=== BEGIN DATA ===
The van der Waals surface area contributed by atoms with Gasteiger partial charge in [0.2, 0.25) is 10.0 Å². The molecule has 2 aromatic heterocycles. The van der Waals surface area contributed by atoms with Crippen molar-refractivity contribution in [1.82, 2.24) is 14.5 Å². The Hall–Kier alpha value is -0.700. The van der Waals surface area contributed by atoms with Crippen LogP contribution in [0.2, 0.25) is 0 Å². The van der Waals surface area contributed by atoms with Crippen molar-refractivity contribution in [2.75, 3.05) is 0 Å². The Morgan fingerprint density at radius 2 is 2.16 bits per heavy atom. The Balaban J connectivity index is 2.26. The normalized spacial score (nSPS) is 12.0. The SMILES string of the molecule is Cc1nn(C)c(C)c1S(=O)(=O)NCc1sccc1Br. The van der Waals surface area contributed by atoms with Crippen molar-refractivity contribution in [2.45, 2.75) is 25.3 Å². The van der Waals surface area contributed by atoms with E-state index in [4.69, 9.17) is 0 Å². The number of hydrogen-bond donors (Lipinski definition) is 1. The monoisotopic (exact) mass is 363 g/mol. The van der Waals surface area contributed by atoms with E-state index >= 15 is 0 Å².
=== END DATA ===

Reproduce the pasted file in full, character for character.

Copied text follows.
The van der Waals surface area contributed by atoms with Gasteiger partial charge in [0.2, 0.25) is 10.0 Å². The molecule has 2 aromatic heterocycles. The van der Waals surface area contributed by atoms with Crippen molar-refractivity contribution in [1.82, 2.24) is 14.5 Å². The Hall–Kier alpha value is -0.700. The van der Waals surface area contributed by atoms with Crippen LogP contribution in [0.2, 0.25) is 0 Å². The van der Waals surface area contributed by atoms with Crippen molar-refractivity contribution in [2.75, 3.05) is 0 Å². The Morgan fingerprint density at radius 2 is 2.16 bits per heavy atom. The Balaban J connectivity index is 2.26. The normalized spacial score (nSPS) is 12.0. The SMILES string of the molecule is Cc1nn(C)c(C)c1S(=O)(=O)NCc1sccc1Br. The van der Waals surface area contributed by atoms with Crippen molar-refractivity contribution in [2.45, 2.75) is 25.3 Å². The van der Waals surface area contributed by atoms with E-state index in [4.69, 9.17) is 0 Å². The number of hydrogen-bond donors (Lipinski definition) is 1. The monoisotopic (exact) mass is 363 g/mol. The van der Waals surface area contributed by atoms with E-state index >= 15 is 0 Å².